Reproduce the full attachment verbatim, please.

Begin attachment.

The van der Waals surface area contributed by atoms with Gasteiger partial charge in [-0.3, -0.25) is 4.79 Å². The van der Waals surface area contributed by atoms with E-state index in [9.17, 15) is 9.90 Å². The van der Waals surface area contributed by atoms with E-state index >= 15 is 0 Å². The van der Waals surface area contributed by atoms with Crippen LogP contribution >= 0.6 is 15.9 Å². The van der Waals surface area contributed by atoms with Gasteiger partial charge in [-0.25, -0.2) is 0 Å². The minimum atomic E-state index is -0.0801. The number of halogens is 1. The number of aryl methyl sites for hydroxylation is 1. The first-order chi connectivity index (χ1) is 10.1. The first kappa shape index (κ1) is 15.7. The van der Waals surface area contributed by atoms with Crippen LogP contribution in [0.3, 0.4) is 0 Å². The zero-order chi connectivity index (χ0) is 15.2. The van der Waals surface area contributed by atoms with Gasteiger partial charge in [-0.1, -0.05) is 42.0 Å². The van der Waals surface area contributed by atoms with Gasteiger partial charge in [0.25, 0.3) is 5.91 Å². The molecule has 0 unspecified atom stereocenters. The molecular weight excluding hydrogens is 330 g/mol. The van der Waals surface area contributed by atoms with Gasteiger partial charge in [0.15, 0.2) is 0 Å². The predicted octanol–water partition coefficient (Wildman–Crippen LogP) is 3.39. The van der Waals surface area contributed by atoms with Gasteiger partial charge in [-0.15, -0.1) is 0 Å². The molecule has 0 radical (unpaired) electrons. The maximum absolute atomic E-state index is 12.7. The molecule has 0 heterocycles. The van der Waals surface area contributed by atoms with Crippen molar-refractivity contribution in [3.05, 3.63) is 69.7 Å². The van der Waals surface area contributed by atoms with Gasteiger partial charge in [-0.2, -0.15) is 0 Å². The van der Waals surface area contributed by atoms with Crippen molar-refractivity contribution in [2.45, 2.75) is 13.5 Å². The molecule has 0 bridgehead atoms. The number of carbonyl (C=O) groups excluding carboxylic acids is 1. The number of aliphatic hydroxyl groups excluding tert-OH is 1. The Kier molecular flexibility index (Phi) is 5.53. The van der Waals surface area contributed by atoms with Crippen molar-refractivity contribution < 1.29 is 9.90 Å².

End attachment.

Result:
The van der Waals surface area contributed by atoms with Gasteiger partial charge in [-0.3, -0.25) is 4.79 Å². The van der Waals surface area contributed by atoms with E-state index in [9.17, 15) is 9.90 Å². The van der Waals surface area contributed by atoms with E-state index >= 15 is 0 Å². The van der Waals surface area contributed by atoms with Crippen LogP contribution >= 0.6 is 15.9 Å². The van der Waals surface area contributed by atoms with Gasteiger partial charge in [-0.25, -0.2) is 0 Å². The minimum atomic E-state index is -0.0801. The number of halogens is 1. The number of aryl methyl sites for hydroxylation is 1. The first-order chi connectivity index (χ1) is 10.1. The first kappa shape index (κ1) is 15.7. The van der Waals surface area contributed by atoms with Crippen LogP contribution in [0.3, 0.4) is 0 Å². The zero-order chi connectivity index (χ0) is 15.2. The van der Waals surface area contributed by atoms with Gasteiger partial charge in [-0.1, -0.05) is 42.0 Å². The van der Waals surface area contributed by atoms with Gasteiger partial charge in [0.25, 0.3) is 5.91 Å². The molecule has 0 unspecified atom stereocenters. The molecular weight excluding hydrogens is 330 g/mol. The van der Waals surface area contributed by atoms with Gasteiger partial charge in [0.15, 0.2) is 0 Å². The predicted octanol–water partition coefficient (Wildman–Crippen LogP) is 3.39. The van der Waals surface area contributed by atoms with Gasteiger partial charge in [-0.15, -0.1) is 0 Å². The molecule has 0 radical (unpaired) electrons. The maximum absolute atomic E-state index is 12.7. The molecule has 0 heterocycles. The van der Waals surface area contributed by atoms with Crippen molar-refractivity contribution in [3.05, 3.63) is 69.7 Å². The van der Waals surface area contributed by atoms with Gasteiger partial charge in [-0.2, -0.15) is 0 Å². The van der Waals surface area contributed by atoms with Crippen molar-refractivity contribution in [2.45, 2.75) is 13.5 Å². The molecule has 0 bridgehead atoms. The number of carbonyl (C=O) groups excluding carboxylic acids is 1. The number of aliphatic hydroxyl groups excluding tert-OH is 1. The Kier molecular flexibility index (Phi) is 5.53. The van der Waals surface area contributed by atoms with Crippen molar-refractivity contribution < 1.29 is 9.90 Å².